Vattenfall said building of the site, some 70 kilometres (43 miles) off the German island of Sylt, near Denmark, would start in 2012 and be completed in 2014.
The farm is set to have a capacity of 288 megawatts, enough to supply power to 500,000 households, making it one of the main offshore projects in the world.
The “Dan Tysk” joint venture will be held at 51 percent by state-owned Vattenfall, and at 49 percent by SWM.
In September, the Swedish company inaugurated what is currently the world’s largest offshore wind farm off the English coast.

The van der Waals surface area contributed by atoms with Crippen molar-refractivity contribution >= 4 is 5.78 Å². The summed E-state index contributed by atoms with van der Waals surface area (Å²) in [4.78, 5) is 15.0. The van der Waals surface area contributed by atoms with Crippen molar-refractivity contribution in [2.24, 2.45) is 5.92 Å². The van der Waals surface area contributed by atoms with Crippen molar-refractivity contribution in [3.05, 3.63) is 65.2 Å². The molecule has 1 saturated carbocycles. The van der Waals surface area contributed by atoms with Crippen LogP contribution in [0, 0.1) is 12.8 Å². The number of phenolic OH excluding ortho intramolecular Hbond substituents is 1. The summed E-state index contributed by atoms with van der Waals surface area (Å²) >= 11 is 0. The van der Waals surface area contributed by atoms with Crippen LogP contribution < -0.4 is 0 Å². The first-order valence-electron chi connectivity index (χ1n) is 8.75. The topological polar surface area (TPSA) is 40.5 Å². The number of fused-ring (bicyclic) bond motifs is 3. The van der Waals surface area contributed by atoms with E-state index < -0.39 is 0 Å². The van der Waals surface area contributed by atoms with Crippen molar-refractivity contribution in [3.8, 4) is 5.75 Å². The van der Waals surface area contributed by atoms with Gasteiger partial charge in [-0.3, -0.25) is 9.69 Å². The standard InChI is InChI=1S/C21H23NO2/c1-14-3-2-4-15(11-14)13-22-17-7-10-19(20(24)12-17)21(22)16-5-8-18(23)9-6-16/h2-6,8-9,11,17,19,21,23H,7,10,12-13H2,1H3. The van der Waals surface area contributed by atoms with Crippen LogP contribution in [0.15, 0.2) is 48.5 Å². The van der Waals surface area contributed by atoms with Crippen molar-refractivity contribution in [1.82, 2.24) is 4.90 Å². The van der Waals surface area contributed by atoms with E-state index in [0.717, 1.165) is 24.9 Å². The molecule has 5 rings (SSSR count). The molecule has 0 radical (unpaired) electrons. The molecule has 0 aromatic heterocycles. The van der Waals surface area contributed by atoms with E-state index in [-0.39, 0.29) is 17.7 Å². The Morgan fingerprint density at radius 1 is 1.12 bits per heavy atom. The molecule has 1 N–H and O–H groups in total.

Vattenfall, which has been widely criticised in Sweden for running heavily polluting coal plants, especially in Poland, said last month it would implement a new strategy aiming to reduce carbon dioxide emissions.
The company is Europe’s fifth largest electricity producer its largest supplier of urban heating.